Because of the political and religious discontent in England, families began to migrate abroad in enormous numbers. Faced with persecution and starvation at home, the open frontiers and generally less oppressive social environment of the New World seemed tantalizing indeed to many English people. The trip was difficult, and not all made it unscathed, but many of those who did get to Canada and the United States made important contributions to the young nations in which they settled. Some of the first North American settlers with Churchel name or one of its variants: Josiah Churchill settled in Wethersfield Connecticut in 1638; Samuel settled in New England in 1654; Roger settled in Virginia in 1663; Sarah arrived in Boston Massachusetts with two children in 1765.

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Motto


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Motto



The motto was originally a war cry or slogan. Mottoes first began to be shown with arms in the 14th and 15th centuries, but were not in general use until the 17th century. Thus the oldest coats of arms generally do not include a motto. Mottoes seldom form part of the grant of arms: Under most heraldic authorities, a motto is an optional component of the coat of arms, and can be added to or changed at will; many families have chosen not to display a motto.

Motto: Fiel pero disdichado
Motto Translation: Faithful though unfortunate.


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Churchel Family Crest Products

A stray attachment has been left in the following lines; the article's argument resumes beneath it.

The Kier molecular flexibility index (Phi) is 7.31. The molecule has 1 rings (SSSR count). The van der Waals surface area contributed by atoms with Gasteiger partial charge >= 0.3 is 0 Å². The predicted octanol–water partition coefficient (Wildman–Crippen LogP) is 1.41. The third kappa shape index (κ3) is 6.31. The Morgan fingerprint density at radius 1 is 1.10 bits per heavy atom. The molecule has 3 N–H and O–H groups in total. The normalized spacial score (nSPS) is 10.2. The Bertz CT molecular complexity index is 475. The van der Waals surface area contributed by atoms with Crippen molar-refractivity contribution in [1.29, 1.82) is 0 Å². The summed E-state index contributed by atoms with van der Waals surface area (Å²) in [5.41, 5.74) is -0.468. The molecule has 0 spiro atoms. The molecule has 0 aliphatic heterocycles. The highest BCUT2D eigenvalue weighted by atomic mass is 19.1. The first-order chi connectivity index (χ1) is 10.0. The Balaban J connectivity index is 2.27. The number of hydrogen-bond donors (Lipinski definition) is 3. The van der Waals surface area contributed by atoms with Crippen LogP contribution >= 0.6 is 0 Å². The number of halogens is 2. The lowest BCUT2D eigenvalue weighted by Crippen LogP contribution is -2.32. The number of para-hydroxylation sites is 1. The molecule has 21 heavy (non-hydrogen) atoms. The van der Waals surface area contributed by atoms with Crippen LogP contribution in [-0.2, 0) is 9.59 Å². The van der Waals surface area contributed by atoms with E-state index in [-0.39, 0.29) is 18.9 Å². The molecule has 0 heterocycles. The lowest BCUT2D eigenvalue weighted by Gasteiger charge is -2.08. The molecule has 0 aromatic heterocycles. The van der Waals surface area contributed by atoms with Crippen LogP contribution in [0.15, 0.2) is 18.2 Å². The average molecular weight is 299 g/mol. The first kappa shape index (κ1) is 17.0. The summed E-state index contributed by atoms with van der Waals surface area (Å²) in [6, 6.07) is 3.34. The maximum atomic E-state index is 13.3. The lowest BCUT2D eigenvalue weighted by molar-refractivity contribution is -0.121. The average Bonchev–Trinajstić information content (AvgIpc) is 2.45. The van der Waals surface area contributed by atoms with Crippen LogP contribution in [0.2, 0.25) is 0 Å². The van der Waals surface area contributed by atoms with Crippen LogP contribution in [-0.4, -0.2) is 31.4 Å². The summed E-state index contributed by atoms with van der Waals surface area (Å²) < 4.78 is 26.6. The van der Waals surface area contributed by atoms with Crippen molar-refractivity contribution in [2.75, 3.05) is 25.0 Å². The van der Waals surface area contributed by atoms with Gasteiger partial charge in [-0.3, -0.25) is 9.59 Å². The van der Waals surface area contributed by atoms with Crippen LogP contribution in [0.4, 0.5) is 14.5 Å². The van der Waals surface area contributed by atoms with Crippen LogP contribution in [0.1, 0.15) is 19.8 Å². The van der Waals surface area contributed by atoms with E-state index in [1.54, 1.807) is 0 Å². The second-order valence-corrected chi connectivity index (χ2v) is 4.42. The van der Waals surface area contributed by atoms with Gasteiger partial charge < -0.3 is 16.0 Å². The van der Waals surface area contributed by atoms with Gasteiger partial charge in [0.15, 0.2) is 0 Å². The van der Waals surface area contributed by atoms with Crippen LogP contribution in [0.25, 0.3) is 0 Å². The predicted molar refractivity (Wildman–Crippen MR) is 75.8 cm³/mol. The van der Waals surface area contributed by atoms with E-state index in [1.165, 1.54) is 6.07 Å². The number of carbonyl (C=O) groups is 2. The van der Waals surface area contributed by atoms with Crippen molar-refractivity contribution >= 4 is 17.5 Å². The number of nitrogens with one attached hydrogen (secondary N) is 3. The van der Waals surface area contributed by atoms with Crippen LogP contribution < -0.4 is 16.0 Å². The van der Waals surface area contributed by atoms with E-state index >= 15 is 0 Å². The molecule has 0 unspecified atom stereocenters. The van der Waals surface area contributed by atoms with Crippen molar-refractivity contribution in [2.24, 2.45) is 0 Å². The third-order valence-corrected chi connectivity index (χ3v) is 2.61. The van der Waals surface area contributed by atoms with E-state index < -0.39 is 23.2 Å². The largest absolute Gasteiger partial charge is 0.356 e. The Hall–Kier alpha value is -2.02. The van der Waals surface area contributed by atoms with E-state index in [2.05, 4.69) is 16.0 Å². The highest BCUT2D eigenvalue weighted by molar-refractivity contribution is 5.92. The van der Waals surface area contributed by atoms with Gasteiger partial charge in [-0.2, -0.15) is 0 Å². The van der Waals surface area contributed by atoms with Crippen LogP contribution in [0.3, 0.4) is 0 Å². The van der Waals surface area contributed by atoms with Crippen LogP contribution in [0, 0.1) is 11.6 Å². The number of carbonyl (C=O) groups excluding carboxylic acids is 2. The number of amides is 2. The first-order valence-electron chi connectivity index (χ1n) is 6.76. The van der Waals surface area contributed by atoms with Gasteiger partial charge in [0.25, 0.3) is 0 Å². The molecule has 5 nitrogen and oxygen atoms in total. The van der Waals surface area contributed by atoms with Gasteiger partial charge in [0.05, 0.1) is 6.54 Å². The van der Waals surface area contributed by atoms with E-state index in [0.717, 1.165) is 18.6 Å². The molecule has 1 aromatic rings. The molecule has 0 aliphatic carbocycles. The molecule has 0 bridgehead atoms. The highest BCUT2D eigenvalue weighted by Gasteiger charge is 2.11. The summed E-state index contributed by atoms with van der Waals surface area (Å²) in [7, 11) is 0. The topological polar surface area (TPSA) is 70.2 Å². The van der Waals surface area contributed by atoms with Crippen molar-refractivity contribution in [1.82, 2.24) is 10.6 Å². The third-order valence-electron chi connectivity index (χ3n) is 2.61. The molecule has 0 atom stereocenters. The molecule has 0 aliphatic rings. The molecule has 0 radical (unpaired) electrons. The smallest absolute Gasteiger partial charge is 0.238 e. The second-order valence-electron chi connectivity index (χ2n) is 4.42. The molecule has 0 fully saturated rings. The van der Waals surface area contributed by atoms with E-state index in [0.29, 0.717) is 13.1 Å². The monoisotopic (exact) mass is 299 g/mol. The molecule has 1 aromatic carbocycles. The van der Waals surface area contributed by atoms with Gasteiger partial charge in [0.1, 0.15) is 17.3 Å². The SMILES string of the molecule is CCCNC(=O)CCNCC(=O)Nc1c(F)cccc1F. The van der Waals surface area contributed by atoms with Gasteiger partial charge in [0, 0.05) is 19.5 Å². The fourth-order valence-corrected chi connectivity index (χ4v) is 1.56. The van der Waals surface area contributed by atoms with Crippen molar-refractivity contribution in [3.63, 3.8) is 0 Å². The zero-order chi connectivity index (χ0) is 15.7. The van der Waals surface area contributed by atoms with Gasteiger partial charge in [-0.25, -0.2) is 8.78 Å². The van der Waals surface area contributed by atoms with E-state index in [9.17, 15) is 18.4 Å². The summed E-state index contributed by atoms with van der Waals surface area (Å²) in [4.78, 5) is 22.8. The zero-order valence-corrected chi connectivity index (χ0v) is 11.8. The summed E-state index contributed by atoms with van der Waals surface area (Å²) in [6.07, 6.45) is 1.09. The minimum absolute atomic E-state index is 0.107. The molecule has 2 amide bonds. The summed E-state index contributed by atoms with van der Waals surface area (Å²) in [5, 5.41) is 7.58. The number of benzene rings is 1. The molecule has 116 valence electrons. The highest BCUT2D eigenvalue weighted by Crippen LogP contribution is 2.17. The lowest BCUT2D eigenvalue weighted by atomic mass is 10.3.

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Churchel Family Crest Products




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See Also


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See Also




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Citations


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Citations



  1. ^ Bardsley, C.W, A Dictionary of English and Welsh Surnames: With Special American Instances. Wiltshire: Heraldry Today, 1901. Print. (ISBN 0-900455-44-6)

Other References

  1. Leeson, Francis L. Dictionary of British Peerages. Baltimore: Genealogical Publishing, 1986. Print. (ISBN 0-8063-1121-5).
  2. The Norman People and Their Existing Descendants in the British Dominions and the United States Of America. Baltimore: Genealogical Publishing, 1975. Print. (ISBN 0-8063-0636-X).
  3. Crispin, M. Jackson and Leonce Mary. Falaise Roll Recording Prominent Companions of William Duke of Normandy at the Conquest of England. Baltimore: Genealogical Publishing. Print.
  4. Marcharn, Frederick George. A Constitutional History of Modern England 1485 to the Present. London: Harper and Brothers, 1960. Print.
  5. Le Patourel, John. The Norman Empire. New York: Oxford University Press, 1976. Print. (ISBN 0-19-822525-3).
  6. Ingram, Rev. James. Translator Anglo-Saxon Chronicle 1823. Print.
  7. Shirley, Evelyn Philip. Noble and Gentle Men of England Or Notes Touching The Arms and Descendants of the Ancient Knightley and Gentle Houses of England Arranged in their Respective Counties 3rd Edition. Westminster: John Bowyer Nichols and Sons, 1866. Print.
  8. Bolton, Charles Knowles. Bolton's American Armory. Baltimore: Heraldic Book Company, 1964. Print.
  9. Cook, Chris. English Historical Facts 1603-1688. London: MacMillan, 1980. Print.
  10. Bardsley, C.W. A Dictionary of English and Welsh Surnames: With Special American Instances. Wiltshire: Heraldry Today, 1901. Print. (ISBN 0-900455-44-6).
  11. ...

The Churchel Family Crest was acquired from the Houseofnames.com archives. The Churchel Family Crest was drawn according to heraldic standards based on published blazons. We generally include the oldest published family crest once associated with each surname.

This page was last modified on 28 November 2013 at 09:51.